Monday, June 05, 2006

Reading Update

So now that all the graduation and wedding craziness is over, I thought I’d finally update my “currently reading” section.  

My goal is from here on out (and this will be easier said than done) is to be reading four things all at the same time.   1) Something from Karl Barth 2) Something contemporary in theology 3) Something classical in theology 4) Something related to Youth Ministry.

So, currently here’s what I’m working on
  1. Karl Barth – Church Dogmatics 1.1

  2. Jurgen Moltmann – Theology of Hope

  3. Hilary of Poitiers – On the Trinity

  4. Starting Right – Thinking Theologically About Youth Ministry.

What I’ve found is that I actually do better reading multiple books at the same time rather than trying to focus on just one book and read that all the way through.  Of late I’ve spent more time with the Starting Right book.  It’s a book that was assigned for my Foundations of Youth Ministry class so I’ve read sections of it, but never the whole thing.  I thought it was pertinent for my situation.

I started Church Dogmatics 1.1 last spring but it got shelved during the school year.  My goal is to finish the whole church dogmatics by the time I’m 40.  I’ve read all of 4.1 and significant chunks of 1.1 and 3.4 so I think I have a chance of making it.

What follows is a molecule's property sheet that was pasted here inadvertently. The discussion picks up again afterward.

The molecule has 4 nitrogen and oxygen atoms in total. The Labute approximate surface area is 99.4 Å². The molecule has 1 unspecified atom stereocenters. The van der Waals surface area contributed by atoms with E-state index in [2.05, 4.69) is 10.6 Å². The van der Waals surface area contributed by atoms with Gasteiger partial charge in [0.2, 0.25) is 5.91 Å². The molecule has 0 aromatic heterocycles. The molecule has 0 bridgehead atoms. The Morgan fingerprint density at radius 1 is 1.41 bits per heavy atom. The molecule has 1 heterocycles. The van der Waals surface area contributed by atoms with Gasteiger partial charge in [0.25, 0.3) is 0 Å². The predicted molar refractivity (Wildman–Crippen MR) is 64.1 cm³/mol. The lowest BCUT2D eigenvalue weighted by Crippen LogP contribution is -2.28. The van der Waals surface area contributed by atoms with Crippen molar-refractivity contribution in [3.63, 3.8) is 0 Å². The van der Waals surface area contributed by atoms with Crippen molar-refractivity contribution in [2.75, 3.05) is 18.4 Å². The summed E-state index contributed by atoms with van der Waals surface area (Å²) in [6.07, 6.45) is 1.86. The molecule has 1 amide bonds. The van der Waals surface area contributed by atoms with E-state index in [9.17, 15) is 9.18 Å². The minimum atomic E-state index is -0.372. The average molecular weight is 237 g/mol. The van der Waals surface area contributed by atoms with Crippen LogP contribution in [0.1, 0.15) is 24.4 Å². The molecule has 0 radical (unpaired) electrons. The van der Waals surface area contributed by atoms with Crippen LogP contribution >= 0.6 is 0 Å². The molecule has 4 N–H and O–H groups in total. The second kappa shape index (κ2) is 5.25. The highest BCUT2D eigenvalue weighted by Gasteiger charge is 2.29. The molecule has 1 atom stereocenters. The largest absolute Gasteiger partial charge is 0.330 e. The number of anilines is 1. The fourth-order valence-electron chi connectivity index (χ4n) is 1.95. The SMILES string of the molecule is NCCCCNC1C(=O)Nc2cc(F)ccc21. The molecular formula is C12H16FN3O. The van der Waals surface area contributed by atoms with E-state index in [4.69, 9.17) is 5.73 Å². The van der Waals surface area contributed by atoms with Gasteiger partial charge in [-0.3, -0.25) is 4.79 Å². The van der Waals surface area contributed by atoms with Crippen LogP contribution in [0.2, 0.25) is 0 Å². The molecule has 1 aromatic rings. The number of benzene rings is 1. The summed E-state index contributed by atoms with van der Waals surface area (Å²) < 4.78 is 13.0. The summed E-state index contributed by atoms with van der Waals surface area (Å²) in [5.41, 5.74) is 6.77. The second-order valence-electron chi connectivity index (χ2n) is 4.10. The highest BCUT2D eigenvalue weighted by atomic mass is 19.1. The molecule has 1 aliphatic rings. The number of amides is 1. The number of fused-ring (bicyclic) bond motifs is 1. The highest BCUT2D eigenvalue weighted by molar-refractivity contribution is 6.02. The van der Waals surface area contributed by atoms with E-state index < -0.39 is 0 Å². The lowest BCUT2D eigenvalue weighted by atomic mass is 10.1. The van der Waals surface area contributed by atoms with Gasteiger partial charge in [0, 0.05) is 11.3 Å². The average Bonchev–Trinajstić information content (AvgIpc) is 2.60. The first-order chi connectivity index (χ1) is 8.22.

Theology of Hope my Moltmann is part of a larger project through which I’m trying to get a grasp of eschatology.  I’ve found that eschatology seems to be a neglected area of thought in the reformed tradition, at least the part in which I’ve come out of it.  But, if “eschatology is the orienting factor for the mission of the church”, as Grenz and Franke contend it’s an importa area of study.  I’m actually prefacing Moltmann by reading a number of articles on eschatology from various biblical and theological dictionaries.  

Finally, since I don’t think just because something is newer that it’s better, Hilary of Poitiers On the Trinity makes the list.  I was introduced to Hilary through my study of T.F. Torrance, and more recently through my good friend Matt Bell who relied on him extensively in his Masters’ Thesis work.  

So, you might ask what does this have to do with real life?  After all, I certainly don’t expect that my parishioners (including teenagers) will start reading Karl Barth right?  Of course not.  However, my “field of study” has a living subject, The Triune God and regardless of “cool” I am or regardless of what techniques I use to teach, or how fun an event is – If I’m not faithfully bearing witness to the God who is, my participation in God’s ministry will be severely hindered.


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